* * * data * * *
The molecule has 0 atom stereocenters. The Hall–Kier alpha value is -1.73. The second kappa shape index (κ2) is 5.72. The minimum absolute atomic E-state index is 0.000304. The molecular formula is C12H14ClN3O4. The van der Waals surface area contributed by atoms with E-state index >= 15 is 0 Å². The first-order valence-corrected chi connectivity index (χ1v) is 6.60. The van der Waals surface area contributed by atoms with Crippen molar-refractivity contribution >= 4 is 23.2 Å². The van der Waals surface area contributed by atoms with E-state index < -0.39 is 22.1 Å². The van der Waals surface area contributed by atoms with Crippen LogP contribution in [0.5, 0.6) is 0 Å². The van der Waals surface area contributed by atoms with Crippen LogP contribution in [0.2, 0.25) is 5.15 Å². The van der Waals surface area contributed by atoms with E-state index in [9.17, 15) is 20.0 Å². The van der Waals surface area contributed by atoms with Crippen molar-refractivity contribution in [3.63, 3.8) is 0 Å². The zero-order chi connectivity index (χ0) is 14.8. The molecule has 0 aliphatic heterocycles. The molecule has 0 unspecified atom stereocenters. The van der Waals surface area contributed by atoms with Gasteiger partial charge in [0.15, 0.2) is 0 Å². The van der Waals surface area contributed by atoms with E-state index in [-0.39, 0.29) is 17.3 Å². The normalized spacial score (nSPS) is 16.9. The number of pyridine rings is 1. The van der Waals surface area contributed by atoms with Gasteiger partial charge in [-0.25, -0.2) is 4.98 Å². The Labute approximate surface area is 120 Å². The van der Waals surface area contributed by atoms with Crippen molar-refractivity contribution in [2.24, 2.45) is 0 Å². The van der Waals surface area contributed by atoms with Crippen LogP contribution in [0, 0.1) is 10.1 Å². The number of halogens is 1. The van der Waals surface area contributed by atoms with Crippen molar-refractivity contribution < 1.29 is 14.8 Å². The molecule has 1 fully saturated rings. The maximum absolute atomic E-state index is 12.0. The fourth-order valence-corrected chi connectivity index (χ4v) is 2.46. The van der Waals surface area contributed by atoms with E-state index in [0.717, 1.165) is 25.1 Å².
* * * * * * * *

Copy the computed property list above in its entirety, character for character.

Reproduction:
The molecule has 0 atom stereocenters. The Hall–Kier alpha value is -1.73. The second kappa shape index (κ2) is 5.72. The minimum absolute atomic E-state index is 0.000304. The molecular formula is C12H14ClN3O4. The van der Waals surface area contributed by atoms with E-state index >= 15 is 0 Å². The first-order valence-corrected chi connectivity index (χ1v) is 6.60. The van der Waals surface area contributed by atoms with Crippen molar-refractivity contribution >= 4 is 23.2 Å². The van der Waals surface area contributed by atoms with E-state index < -0.39 is 22.1 Å². The van der Waals surface area contributed by atoms with Crippen LogP contribution in [0.5, 0.6) is 0 Å². The van der Waals surface area contributed by atoms with Crippen LogP contribution in [0.2, 0.25) is 5.15 Å². The van der Waals surface area contributed by atoms with E-state index in [9.17, 15) is 20.0 Å². The van der Waals surface area contributed by atoms with Crippen molar-refractivity contribution in [3.63, 3.8) is 0 Å². The zero-order chi connectivity index (χ0) is 14.8. The molecule has 0 aliphatic heterocycles. The molecule has 0 unspecified atom stereocenters. The van der Waals surface area contributed by atoms with Gasteiger partial charge in [0.15, 0.2) is 0 Å². The van der Waals surface area contributed by atoms with E-state index in [-0.39, 0.29) is 17.3 Å². The normalized spacial score (nSPS) is 16.9. The number of pyridine rings is 1. The van der Waals surface area contributed by atoms with Gasteiger partial charge in [-0.25, -0.2) is 4.98 Å². The Labute approximate surface area is 120 Å². The van der Waals surface area contributed by atoms with Crippen molar-refractivity contribution in [2.24, 2.45) is 0 Å². The van der Waals surface area contributed by atoms with Crippen LogP contribution in [0, 0.1) is 10.1 Å². The number of halogens is 1. The van der Waals surface area contributed by atoms with Crippen molar-refractivity contribution < 1.29 is 14.8 Å². The molecule has 1 fully saturated rings. The maximum absolute atomic E-state index is 12.0. The fourth-order valence-corrected chi connectivity index (χ4v) is 2.46. The van der Waals surface area contributed by atoms with E-state index in [0.717, 1.165) is 25.1 Å².